National Geographic News
Photo of Po Nagar Cham towers.

The Cham towers in Nha Trang, Vietnam, were built between the 7th and 12th centuries.

PHOTOGRAPH BY STEVE RAYMER, NATIONAL GEOGRAPHIC CREATIVE

Adam Bray

for National Geographic

Published June 16, 2014

Tensions in the South China Sea reignited last month, when China deployed a government-owned oil drilling rig in an area also claimed by Vietnam just south of the Paracel Islands.

Anti-China protesters broke into and torched Chinese, Taiwanese, and South Korean factories in southern Vietnam. According to media reports, as many as 21 people died in the chaos, and more than a hundred were injured. Thousands of Chinese workers fled the country.

Under dispute are the Spratly and Paracel archipelagos, which are mostly uninhabited, and a central region of the South China Sea, which is home to overlapping claims by China, Vietnam, Taiwan, Malaysia, Brunei, and the Philippines.

Map of the South China Sea.
NG STAFF. SOURCE: COUNCIL ON FOREIGN RELATIONS

But the dispute between Vietnam and China is grabbing the most attention. Both have referred to historical ties with the islands, in China's case dating to the Han Dynasty (206 B.C. to A.D. 220), to support their claims in the region.

Meanwhile, in Vietnam the roughly 160,000 members of the Cham ethnic minority, whose forebears dominated the South China Sea for more than a millennium, are quietly on the sidelines of the escalating conflict.

Two centuries after their then-diminished dominion ended violently at the hands of Vietnamese Emperor Minh Mang, the Cham remain wary of engaging in such disputes, the current version of which is a reminder of the symbolic and economic importance of the South China Sea and of the Cham culture that once was enriched by trade across it.

Kingdoms of Champa

For centuries the South China Sea was known by navigators throughout Asia as the Champa Sea, named for a great empire that controlled all of central Vietnam, from the northern border of today's Quang Binh Province to roughly the southern border of Binh Thuan Province.

At the peak of the Champa empire, from around the 6th to the 15th centuries, its various kingdoms, presided over by regional royal families, also included sizable portions of eastern Cambodia and Laos.

The oldest artifacts of a distinctly Cham civilization—brick flooring, sandstone pillars, and pottery found at Tra Kieu in Quang Nam Province—date to the second century A.D.

A notable Champa legacy is the red-brick temples, or Cham towers, the oldest found dating to the seventh and eighth centuries. The temple city of My Son, near Hoi An, preserved as a UNESCO World Heritage site, has nearly 70 individual structures.

Archaeologists have identified several Cham citadels and some 25 temple sites (each with varying numbers of towers) still standing along Vietnam's coast. Recent explorations suggest that hundreds of ruined sites may line rivers leading into the Central Highlands and beyond to eastern Cambodia and Laos.

Photo of a bas-relief sculpture from the My Son temple.
This bas-relief sculpture is one of many in the temple city of My Son, a UNESCO World Heritage site in Vietnam.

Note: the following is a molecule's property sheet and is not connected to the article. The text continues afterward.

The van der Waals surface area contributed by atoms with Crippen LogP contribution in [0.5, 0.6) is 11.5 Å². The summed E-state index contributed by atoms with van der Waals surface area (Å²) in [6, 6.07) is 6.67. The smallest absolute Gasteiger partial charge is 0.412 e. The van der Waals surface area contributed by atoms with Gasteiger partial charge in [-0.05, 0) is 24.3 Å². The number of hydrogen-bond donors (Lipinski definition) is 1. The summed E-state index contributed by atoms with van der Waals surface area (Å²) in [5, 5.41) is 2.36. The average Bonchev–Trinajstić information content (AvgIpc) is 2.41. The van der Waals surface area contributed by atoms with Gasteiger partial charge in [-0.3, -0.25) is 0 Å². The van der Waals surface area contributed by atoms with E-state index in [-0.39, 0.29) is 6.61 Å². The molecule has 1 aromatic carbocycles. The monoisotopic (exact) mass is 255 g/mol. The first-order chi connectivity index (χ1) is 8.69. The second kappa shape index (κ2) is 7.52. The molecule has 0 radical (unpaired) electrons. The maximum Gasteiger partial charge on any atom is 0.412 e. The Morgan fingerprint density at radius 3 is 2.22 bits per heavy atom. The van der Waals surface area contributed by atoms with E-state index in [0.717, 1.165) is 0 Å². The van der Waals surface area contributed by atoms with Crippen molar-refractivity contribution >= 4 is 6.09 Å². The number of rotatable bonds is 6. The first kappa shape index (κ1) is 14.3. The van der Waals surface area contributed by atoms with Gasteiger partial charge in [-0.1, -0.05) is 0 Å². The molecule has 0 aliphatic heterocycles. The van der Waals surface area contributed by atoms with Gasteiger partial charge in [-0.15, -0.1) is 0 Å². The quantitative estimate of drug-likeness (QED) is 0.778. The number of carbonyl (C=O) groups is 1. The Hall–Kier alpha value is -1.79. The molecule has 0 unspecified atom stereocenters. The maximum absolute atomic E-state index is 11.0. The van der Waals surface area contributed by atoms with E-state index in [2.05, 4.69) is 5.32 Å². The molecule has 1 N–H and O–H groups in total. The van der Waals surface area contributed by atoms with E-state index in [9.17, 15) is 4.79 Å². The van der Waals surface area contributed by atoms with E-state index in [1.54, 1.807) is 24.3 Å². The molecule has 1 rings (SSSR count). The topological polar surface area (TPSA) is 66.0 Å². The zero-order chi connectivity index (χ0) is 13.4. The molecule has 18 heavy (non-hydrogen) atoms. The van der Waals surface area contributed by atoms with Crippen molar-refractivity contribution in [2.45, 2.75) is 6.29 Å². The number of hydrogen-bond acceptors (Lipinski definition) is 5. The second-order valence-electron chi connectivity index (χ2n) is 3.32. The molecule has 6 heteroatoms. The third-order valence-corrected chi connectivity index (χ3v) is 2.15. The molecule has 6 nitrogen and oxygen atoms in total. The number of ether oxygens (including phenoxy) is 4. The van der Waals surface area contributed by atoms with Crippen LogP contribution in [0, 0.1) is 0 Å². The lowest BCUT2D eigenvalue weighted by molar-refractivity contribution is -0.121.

Photograph by Luca I. Tettoni, Corbis

Deep Roots

Malayo-Polynesian-speaking ancestors of the Cham are thought to have arrived in Vietnam by sea from Borneo. Most scholars believe the Cham are descendants of the Sa Huynh, who occupied the same area from roughly 1000 B.C. to the second century A.D., when the Cham culture began flowering.

Sa Huynh relics have been found as far away as Taiwan, the Philippines, and Malaysia, indicating that the people sailed, traded, and settled around what was then the Champa Sea.

The Sa Huynh adorned their dead with agate, carnelian, and glass beads from India and Iran, as well as rare gold and glass beads from the Mediterranean—all likely traded by sea—and entombed the bodies in large clay jars.

Ornate burial earrings included a style consisting of a hanging bar with a horned animal head on either end. The earrings were often made of glass, gemstones, or jade from Taiwan.

Recent excavations uncovered evidence of Sa Huynh burial sites (and Cham relics) not only on the Vietnamese mainland and offshore islands such as Phu Quy, but also on the islands of Namyit and Spratly—ground zero of today's contested area.

Champa's Reach

The Cham had a vast trade network, with routes extending northeast to China, Taiwan, and Japan and south to Malaysia and Indonesia.

Their wealth—gold and silver, gems, spices, aromatic agarwood, exotic animals, and slaves—was renowned all the way to India, the Middle East, and even the farthest reaches of North Africa.

During Champa's golden age, a Muslim geographer wrote that the islands "produced ivory, camphor, nutmeg, mace, cloves, agarwood, cardamom, cubeb, and other substances."

Several shipwrecks are evidence of trade between Champa and the Philippines via the Spratly Islands. One vessel—the Pandanan wreck, found off the Philippine island of Palawan—is believed to have left the Champa coast sometime between 1450 and 1470, carrying green-glazed ceramics made in the Cham kingdom of Vijaya.

In 1997 Philippine authorities salvaged a centuries-old vessel off Thitu Island in the Spratlys containing about a thousand granite carvings that appear to have been taken from unknown Champa sites.